WSPCA Seizure Highlights Continuing Neglect of Dogs

Before: a West Highland White Terrier, after its seizure by the WSPCA.

Before: a West Highland White Terrier, after its seizure by the WSPCA.

Two young dogs recently taken into care by the Waterford SPCA highlight the ongoing and cruel neglect of domestic animals in the city and county.

Both dogs, two West Highland White Terriers, were seized once discovered in a small, uncleaned pen with horribly matted coats which had not been properly kept for a significant period.

They were immediately brought to a veterinary clinic for treatment before the arduous task of sheering their dreadlocked coats began.

WSPCA Chairperson Barbara Bent says this is a typical example of the huge neglect of animals witnessed on a regular basis.

“We recently received a call from a very concerned member of the public that there were two little dogs in a dreadful state and appeared to be extremely neglected,” said Ms Bent.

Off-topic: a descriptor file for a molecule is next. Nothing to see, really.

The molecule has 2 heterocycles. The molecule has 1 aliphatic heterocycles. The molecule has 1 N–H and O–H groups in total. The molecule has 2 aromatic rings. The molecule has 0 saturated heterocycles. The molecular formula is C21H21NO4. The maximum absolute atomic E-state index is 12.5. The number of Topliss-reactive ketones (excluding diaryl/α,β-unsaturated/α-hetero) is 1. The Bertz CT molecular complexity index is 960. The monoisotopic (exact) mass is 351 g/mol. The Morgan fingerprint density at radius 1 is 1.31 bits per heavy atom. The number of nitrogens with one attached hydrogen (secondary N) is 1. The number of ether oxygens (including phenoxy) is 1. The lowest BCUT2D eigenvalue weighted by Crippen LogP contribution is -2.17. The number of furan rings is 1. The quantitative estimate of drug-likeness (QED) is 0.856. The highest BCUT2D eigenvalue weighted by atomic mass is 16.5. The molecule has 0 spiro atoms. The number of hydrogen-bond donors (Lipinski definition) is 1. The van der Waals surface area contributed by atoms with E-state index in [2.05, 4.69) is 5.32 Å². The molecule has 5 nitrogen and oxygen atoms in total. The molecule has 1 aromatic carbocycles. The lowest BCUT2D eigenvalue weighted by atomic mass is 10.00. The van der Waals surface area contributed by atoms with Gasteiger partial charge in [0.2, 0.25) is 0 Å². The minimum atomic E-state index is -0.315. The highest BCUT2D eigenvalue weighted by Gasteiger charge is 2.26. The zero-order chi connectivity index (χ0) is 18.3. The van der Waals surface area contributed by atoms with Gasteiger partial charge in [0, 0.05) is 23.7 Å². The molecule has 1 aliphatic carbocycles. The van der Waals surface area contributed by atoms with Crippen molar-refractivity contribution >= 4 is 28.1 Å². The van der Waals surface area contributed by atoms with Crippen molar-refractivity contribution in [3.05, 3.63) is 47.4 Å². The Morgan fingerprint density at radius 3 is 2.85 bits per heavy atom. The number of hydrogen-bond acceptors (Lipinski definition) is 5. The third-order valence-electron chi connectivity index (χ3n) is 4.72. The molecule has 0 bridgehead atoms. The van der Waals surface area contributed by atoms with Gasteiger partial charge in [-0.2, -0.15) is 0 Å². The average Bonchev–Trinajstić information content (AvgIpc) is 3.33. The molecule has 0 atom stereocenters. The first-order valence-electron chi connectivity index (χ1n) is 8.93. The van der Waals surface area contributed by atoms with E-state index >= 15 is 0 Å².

After: a much healthier and happier looking 'Westie'.

After: a much healthier and happier looking 'Westie'.

“Our inspector Alice went the following day and requested the owner to show her the dogs. The person tried to avoid showing her the Westies but eventually agreed to do so after some persuasion.

“When found these little guys were in good body condition so obviously they were being fed but we couldn’t tell because of the state of their coats.

“We had never seen coats in such a state. The matted hair was as hard as rocks. Imagine the weight of such coats in the hot weather, they weighed 10 kilograms each and were living in a small pen that appeared not to have been cleared out for some time.

“They were immediately taken to a veterinary facility and the staff were utterly amazed at the state of them.”

While they’re a most sociable breed, one of the dogs appeared withdraw as a result of the experience and a lack of socialising with other dogs.

“As the photos show, under all the filth, mats and hair were two lovely little guys and after flea and worm treatment, micro-tagging and castration will be up for re-homing again,” said Ms Bent.

“They have been a pair for nearly four years so it would be good to re-home them together.”

The WSPCA office is located at Summerville Square on the Yellow Road and can be contacted on 051-841432.

For full story see The Munster Express newspaper or
subscribe to our Electronic edition.

Leave a Comment